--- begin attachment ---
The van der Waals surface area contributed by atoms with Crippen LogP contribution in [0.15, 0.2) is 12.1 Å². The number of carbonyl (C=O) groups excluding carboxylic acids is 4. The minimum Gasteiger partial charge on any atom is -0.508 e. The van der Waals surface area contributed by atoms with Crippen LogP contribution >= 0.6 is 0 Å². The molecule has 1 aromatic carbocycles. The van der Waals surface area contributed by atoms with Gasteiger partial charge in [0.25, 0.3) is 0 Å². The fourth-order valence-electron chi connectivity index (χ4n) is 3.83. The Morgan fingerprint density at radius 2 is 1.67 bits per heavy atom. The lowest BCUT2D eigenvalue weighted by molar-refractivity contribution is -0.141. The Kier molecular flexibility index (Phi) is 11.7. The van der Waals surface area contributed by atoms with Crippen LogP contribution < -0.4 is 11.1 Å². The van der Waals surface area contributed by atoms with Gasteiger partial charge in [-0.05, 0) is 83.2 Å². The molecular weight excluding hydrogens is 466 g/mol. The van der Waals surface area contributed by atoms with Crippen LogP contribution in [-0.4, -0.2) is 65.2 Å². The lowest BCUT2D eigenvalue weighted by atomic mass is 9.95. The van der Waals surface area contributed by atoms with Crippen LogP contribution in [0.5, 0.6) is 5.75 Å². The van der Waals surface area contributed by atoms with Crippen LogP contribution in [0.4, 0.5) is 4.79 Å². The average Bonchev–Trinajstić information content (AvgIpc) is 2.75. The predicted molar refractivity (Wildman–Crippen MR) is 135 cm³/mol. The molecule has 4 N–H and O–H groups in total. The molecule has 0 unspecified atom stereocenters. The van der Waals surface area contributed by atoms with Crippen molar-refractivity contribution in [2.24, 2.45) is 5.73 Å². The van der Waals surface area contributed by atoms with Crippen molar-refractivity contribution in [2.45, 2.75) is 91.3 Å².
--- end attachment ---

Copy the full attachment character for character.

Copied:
The van der Waals surface area contributed by atoms with Crippen LogP contribution in [0.15, 0.2) is 12.1 Å². The number of carbonyl (C=O) groups excluding carboxylic acids is 4. The minimum Gasteiger partial charge on any atom is -0.508 e. The van der Waals surface area contributed by atoms with Crippen LogP contribution >= 0.6 is 0 Å². The molecule has 1 aromatic carbocycles. The van der Waals surface area contributed by atoms with Gasteiger partial charge in [0.25, 0.3) is 0 Å². The fourth-order valence-electron chi connectivity index (χ4n) is 3.83. The Morgan fingerprint density at radius 2 is 1.67 bits per heavy atom. The lowest BCUT2D eigenvalue weighted by molar-refractivity contribution is -0.141. The Kier molecular flexibility index (Phi) is 11.7. The van der Waals surface area contributed by atoms with Crippen LogP contribution < -0.4 is 11.1 Å². The van der Waals surface area contributed by atoms with Gasteiger partial charge in [-0.05, 0) is 83.2 Å². The molecular weight excluding hydrogens is 466 g/mol. The van der Waals surface area contributed by atoms with Crippen LogP contribution in [-0.4, -0.2) is 65.2 Å². The lowest BCUT2D eigenvalue weighted by atomic mass is 9.95. The van der Waals surface area contributed by atoms with Crippen LogP contribution in [0.5, 0.6) is 5.75 Å². The van der Waals surface area contributed by atoms with Crippen LogP contribution in [0.4, 0.5) is 4.79 Å². The average Bonchev–Trinajstić information content (AvgIpc) is 2.75. The predicted molar refractivity (Wildman–Crippen MR) is 135 cm³/mol. The molecule has 4 N–H and O–H groups in total. The molecule has 0 unspecified atom stereocenters. The van der Waals surface area contributed by atoms with Crippen molar-refractivity contribution in [2.24, 2.45) is 5.73 Å². The van der Waals surface area contributed by atoms with Crippen molar-refractivity contribution in [2.45, 2.75) is 91.3 Å².